From missing the mark, to protecting the herd: producer groups weigh in on federal budget commitments


Within hours of Chrystia Freeland, Deputy Prime Minister and Minister of Finance, introducing the 2023-24 federal budget, comments in support of or criticism against the government’s proposed budget began to roll in.

Livestock groups, including the Canadian Cattle Association and Dairy Farmers of Canada, are welcoming the government’s commitment to establishing a Foot-and-Mouth (FMD) disease vaccine bank.

With an initial outlay of $57.5 million over five years to the Canadian Food Inspection Agency, the vaccine Bank will ensure early vaccination of Canadian livestock, reduce the threat of border closures, and, in turn, protect the livelihoods of livestock farmers in the event of an outbreak.

CCA was also pleased to see a commitment towards the recovery of species at risk, with $184 million over three years being allocated towards strengthening the Species At Risk Act. “We will be engaging with the Government of Canada to ensure beef producers are at the table as key stewards of lands where species at risk live,” says CCA.

Also in the win column, the Canadian Federation of Agriculture (CFA) and western groups say there’s some positive language regarding some upcoming news on railway interswitching, as well as discussion of establishing a Transportation Supply Chain Office.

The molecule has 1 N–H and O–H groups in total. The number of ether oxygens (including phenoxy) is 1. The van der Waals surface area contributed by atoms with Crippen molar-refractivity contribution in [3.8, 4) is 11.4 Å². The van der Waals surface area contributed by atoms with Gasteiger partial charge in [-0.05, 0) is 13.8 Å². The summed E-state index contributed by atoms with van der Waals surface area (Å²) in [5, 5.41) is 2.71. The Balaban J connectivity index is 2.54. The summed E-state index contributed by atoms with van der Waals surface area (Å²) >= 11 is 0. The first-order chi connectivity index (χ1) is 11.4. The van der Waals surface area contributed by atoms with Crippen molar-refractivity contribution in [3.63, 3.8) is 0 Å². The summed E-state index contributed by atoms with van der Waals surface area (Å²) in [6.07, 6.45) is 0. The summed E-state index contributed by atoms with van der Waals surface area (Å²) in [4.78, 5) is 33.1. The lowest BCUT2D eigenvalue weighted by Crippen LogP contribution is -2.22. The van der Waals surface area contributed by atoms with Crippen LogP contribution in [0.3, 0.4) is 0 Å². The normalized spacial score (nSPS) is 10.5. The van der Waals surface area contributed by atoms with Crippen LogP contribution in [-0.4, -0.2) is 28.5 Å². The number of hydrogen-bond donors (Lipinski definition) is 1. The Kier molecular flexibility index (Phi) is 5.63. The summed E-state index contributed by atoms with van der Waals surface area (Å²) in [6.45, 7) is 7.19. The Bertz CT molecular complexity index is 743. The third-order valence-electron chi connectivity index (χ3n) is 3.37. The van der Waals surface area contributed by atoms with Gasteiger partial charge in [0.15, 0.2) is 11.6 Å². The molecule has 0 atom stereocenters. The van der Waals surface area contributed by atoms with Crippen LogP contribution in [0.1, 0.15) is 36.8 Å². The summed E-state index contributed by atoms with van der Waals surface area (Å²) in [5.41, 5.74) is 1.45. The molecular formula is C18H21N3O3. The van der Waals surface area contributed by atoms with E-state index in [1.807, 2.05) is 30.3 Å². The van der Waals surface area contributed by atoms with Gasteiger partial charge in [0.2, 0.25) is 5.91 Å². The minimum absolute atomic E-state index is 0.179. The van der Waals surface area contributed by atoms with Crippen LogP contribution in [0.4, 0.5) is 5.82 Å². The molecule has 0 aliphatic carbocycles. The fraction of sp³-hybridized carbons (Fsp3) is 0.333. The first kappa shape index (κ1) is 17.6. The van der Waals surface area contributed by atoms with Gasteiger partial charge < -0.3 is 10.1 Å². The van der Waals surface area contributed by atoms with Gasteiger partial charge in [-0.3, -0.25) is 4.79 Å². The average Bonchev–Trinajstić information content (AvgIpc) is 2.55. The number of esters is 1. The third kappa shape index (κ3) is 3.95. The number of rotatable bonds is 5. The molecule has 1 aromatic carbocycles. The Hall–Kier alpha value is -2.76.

There is also mention of opening the door for more on right to repair, natural disaster protection, biofuels, and intergenerational transfers, says CFA.

But where the federal government has “missed the mark,” according to several producer groups is on the so-called “return” of tariff funds paid on Russian-sourced fertilizer in 2022. The federal government opted to take that $34.1 million and add it, over three years, to the On-Farm Climate Action Fund.

Eastern Canadian farmers represented by the Atlantic Grains Council, Grain Farmers of Ontario, Quebec Grain Farmers, Ontario Bean Growers, and Christian Farmers Federation of Ontario say the federal budget represents a “huge disappointment” for farmers who incurred the costs of an ineffective and ill-advised tariff.

“Despite warnings from the United Nations, Canada was the only G7 country to ask its farmers to pay a tariff on imported fertilizer. Farmers have been raising the issue with parliamentarians and the public about these unfair tariffs since the tariff was imposed in March 2022. While the budget mentions the impact of the invasion in Ukraine on farmers, it does not provide a mechanism to get money back directly to farmers who paid the tariff…We will continue to advocate for the tariffs paid by farmers to be returned to farmers,” the groups say in a press release.


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